A handy tool of reductionism is the CSF: critical success factor. Rather than feeling overwhelmed by the many ways our venture could fail, we focus instead on a few that increase the probability of success. Do we know what our CSFs are?

Reductionism itself is certainly one. By virtue of integrated modeling, simulation, game mechanics, and visualization, we think we’ve come up with powerful technology to handle reductionism efficiently. Consumers become health literate with Humaginarium because we make it fun and easy for them.

Two other CSFs are speed and scale. They mean we must:

  • Make things really fast
  • Offer many different things to a very diverse audience

Pondering these CSFs changes the role of Humaginarium. We’ve been seeing ourselves as product developers; we are pivoting into market makers.

Why? Because product developers can’t make things fast enough, with enough variety, and for enough people, to satisfy customer demand. They are relatively slow and specialized, like a tool maker that comes out with one new tool every so often; relying on it to fire up customers. This is cottage industry. A bad idea.

On the other hand, a market maker is fast and comprehensive. By making a Market for Health Literacy we (along with many other organizations and individuals) can offer a wide range of products and services, all with the common denominator of nudging consumers to wellness.

As the market maker we define standards and protocols for the marketplace. We set the bar high for things like quality and security. And we unleash the creativity and prowess of the market to fulfill our mission.

Market making somewhat follows the examples of Ebay and Amazon, Facebook and Reddit, Wikipedia and the App Store; it doesn’t follow analogs like WebMD or Lumocity. A Market for Health Literacy achieves social and economic impact of great magnitude, far greater than any product development model is likely to attain, in a relatively short time.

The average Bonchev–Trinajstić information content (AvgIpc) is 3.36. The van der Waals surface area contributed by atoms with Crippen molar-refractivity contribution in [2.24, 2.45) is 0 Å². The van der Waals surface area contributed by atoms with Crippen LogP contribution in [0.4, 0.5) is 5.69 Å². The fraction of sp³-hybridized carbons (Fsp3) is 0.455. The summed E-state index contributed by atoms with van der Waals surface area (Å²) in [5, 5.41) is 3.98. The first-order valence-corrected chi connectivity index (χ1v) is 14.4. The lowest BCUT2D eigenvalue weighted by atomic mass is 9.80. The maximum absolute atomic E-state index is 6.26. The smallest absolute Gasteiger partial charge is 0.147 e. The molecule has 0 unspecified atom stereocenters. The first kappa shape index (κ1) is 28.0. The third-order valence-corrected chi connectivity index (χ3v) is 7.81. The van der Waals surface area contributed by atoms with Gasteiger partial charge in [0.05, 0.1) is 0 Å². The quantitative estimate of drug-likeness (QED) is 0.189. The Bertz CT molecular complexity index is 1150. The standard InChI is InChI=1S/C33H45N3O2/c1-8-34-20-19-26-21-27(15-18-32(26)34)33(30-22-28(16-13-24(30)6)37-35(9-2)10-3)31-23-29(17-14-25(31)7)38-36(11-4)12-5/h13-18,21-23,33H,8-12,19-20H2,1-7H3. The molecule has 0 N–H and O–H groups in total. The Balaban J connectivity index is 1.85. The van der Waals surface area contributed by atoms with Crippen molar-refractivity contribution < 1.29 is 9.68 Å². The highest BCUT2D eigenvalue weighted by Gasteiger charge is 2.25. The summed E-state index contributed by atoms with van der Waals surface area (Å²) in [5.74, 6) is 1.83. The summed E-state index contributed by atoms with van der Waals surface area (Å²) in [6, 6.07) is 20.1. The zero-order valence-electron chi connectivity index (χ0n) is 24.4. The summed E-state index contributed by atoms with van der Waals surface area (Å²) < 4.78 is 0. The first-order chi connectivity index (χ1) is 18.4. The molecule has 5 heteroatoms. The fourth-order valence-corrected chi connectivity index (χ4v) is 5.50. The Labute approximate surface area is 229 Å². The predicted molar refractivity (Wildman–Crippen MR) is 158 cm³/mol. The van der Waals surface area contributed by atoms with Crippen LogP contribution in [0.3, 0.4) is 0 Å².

This paradigm shift suggests another CSF: reliability (so important in anything to do with health and science). That one’s for another discussion.


Scientific entertainment. Variation on Jeune Homme nu assis au bord de la mer, by Jean-Hippolyte Flandrin,


Each thing we make will be purchased by as many customers as possible.

The right side of the Business Model Canvas concerns customers: those who want, use, liaise with, or pay for Humaginarium. The cornerstone of the right side is Revenue Streams. Accordingly, everything we believe about customers must boil down to income.

That isn’t how we think about customers when designing for them. We think instead about their practical needs, the experience they’ll have with our products, what they’ll learn, and how that may nudge them to wellness and a better way of life.

It’s tempting just to think that way about design and not mind the cornerstone. “If you build it, they will come.” Maybe that works in a field of dreams, not so much in a marketplace.

So, separate from what we’re doing for customers, we’re deciding what customers must to do for us. We’re sorting out a web of branching revenue streams so that we design more carefully to sustain them.

The branches so far look something like this:

  1. Customers who pay to play. These are consumers of entertainment who pay nothing to start, but then buy subscriptions or features or feeds that enhance their satisfaction.
  2. Customers who pay to learn. These are patients or students who pay nothing to start, but then buy subscriptions or features or feeds that reinforce their therapy or study.
  3. Customers who pay to connect. These are medical product or service providers. They buy ads, product placements, or patient referrals in order to build their businesses.
  4. Customers who pay to collect. These are researchers. They pay for data analytics generated by users of our games, to track consumer choice and behavior.
  5. Customers who pay for content. These are manufacturers and institutions like medical centers. They pay for branded content that introduces products and services to patients.
  6. Customers who pay to advocate. These are organizations that make program-related investments. They pay to sponsor themes, stories, or competitions in order to further their societal agendas.

We’re subdividing these six different revenue streams to reflect skinny customer segments; so that each individual and small group of customers can be optimally served with tailored benefits. At the same time we’re aggregating all six streams in one production path, so that each thing we make is purchased by as many different customers as possible.